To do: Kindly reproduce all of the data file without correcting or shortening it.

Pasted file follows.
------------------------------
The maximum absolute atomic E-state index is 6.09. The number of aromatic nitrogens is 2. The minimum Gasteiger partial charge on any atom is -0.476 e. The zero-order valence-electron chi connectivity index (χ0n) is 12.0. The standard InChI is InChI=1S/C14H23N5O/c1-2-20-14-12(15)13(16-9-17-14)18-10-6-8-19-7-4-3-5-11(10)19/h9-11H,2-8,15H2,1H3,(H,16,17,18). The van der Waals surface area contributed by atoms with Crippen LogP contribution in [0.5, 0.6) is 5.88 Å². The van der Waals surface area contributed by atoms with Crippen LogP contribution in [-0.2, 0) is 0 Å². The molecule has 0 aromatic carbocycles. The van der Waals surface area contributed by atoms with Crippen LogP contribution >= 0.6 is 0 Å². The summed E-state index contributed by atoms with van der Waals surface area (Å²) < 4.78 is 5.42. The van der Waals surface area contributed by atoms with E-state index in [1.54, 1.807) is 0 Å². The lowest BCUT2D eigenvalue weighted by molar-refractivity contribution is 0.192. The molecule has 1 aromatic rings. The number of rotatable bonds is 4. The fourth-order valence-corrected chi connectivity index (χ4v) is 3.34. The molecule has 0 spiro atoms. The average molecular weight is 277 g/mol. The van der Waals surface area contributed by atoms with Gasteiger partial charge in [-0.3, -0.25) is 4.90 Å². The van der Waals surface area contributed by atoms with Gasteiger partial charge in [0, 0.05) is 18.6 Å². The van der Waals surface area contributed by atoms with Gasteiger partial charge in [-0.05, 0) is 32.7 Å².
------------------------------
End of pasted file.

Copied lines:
The maximum absolute atomic E-state index is 6.09. The number of aromatic nitrogens is 2. The minimum Gasteiger partial charge on any atom is -0.476 e. The zero-order valence-electron chi connectivity index (χ0n) is 12.0. The standard InChI is InChI=1S/C14H23N5O/c1-2-20-14-12(15)13(16-9-17-14)18-10-6-8-19-7-4-3-5-11(10)19/h9-11H,2-8,15H2,1H3,(H,16,17,18). The van der Waals surface area contributed by atoms with Crippen LogP contribution in [0.5, 0.6) is 5.88 Å². The van der Waals surface area contributed by atoms with Crippen LogP contribution in [-0.2, 0) is 0 Å². The molecule has 0 aromatic carbocycles. The van der Waals surface area contributed by atoms with Crippen LogP contribution >= 0.6 is 0 Å². The summed E-state index contributed by atoms with van der Waals surface area (Å²) < 4.78 is 5.42. The van der Waals surface area contributed by atoms with E-state index in [1.54, 1.807) is 0 Å². The lowest BCUT2D eigenvalue weighted by molar-refractivity contribution is 0.192. The molecule has 1 aromatic rings. The number of rotatable bonds is 4. The fourth-order valence-corrected chi connectivity index (χ4v) is 3.34. The molecule has 0 spiro atoms. The average molecular weight is 277 g/mol. The van der Waals surface area contributed by atoms with Gasteiger partial charge in [-0.3, -0.25) is 4.90 Å². The van der Waals surface area contributed by atoms with Gasteiger partial charge in [0, 0.05) is 18.6 Å². The van der Waals surface area contributed by atoms with Gasteiger partial charge in [-0.05, 0) is 32.7 Å².